We come in this morning with the front end of the yield curve getting hit hard with the 2-year note up about 9 basis points from Sunday’s close. Stocks are relatively flat. Over the weekend, oil producers led by Saudi Arabia announced a shocking oil shock, a 1 million barrels per day production cut. Crude is spiking. This certainly is not a welcome bit of news for inflation. Much of the “progress” on lowering inflation has come from falling energy prices. Now we could be seeing a reverse, which stinks because unlike consumer spending and business activity, the Fed cannot control energy prices somewhat directly with their policy tools. This production cut will be troublesome and should vanquish thoughts of a dovish Fed in any part of 2023. On Wednesday, we get the closely watched Job Openings and Labor Turnover (JOLT) and on Friday the March Non-Farm Payroll report. Another strong report is expected.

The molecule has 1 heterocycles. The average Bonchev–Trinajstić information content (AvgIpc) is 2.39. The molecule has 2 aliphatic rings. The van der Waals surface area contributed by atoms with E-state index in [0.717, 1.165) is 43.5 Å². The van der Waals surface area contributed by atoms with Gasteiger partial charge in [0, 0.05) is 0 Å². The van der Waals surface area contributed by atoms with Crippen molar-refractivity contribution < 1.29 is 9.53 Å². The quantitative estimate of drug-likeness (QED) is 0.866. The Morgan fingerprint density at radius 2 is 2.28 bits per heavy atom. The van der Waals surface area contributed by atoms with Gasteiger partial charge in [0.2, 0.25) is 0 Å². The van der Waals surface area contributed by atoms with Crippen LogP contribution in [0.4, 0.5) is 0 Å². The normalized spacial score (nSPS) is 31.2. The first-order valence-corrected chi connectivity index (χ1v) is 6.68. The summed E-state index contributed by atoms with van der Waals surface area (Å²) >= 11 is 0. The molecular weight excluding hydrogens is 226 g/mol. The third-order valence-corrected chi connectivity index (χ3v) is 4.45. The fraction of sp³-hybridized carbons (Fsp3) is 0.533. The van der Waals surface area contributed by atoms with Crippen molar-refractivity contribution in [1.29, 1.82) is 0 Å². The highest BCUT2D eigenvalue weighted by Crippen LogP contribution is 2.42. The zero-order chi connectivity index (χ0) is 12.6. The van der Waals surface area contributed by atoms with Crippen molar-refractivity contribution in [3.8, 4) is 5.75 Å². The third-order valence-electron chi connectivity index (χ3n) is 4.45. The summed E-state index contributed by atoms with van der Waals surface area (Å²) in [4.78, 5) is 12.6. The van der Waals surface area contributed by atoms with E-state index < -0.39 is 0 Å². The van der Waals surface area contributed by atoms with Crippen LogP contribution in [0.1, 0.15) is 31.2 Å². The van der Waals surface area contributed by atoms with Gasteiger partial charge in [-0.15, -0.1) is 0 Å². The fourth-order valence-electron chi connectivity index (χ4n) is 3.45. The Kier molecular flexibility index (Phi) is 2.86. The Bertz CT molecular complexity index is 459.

An index is unmanaged and not available for direct investment. Definitions sourced from Bloomberg. The Bloomberg Barclays Global Aggregate Negative Yielding Debt Market Value Index represents the portion of the Bloomberg Barclays Global Aggregate Index that measures the aggregate value of global debt with a negative yield.• The S&P 500® is widely regarded as the best single gauge of large-cap U.S. equities and serves as the foundation for a wide range of investment products. The index includes 500 leading companies and captures approximately 80% coverage of available market capitalization.• The NASDAQ Composite Index is a broad-based capitalization-weighted index of stocks in all three NASDAQ tiers: Global Select, Global Market, and Capital Market. The index was developed with a base level of 100 as of February 5, 1971.• The Cboe Volatility Index® (VIX) is a calculation designed to produce a measure of the constant, 30-day expected volatility of the US stock market, derived from real-time, mid-quote prices of weekly S&P 500® Index (SPX) call and put options with range of 23 to 37 days to expiration.• The ICE BofA MOVE Index is a yield curve-weighted index of the normalized implied volatility on 1-month Treasury options. It is the weighted average of implied volatilities on the CT2 (Current 2 Year Government Note), CT5 (Current 5 Year Government Note), CT10 (Current 10 Year Government Note), and CT30 (Current 30 Year Government Note), with weights 0.2/0.2/0.4/0.2 respectively.• The Markit CDX North America Investment Grade Index is composed of 125 equally weighted credit default swaps on investment grade entities, distributed among 6 sub-indices: High Volatility, Consumer, Energy, Financial, Industrial, and Technology, Media & Telecommunications. Markit CDX indices roll every 6 months in March & September.• The Markit CDX North America High Yield Index is composed of 100 non-investment grade entities, distributed among 2 sub-indices: B, BB. All entities are domiciled in North America. Markit CDX indices roll every 6 months in March & September.• The U.S. Dollar Index (USDX) indicates the general international value of the USD. The USDX does this by averaging the exchange rates between the USD and major world currencies. Intercontinental Exchange (ICE) US computes this by using the rates supplied by some 500 banks.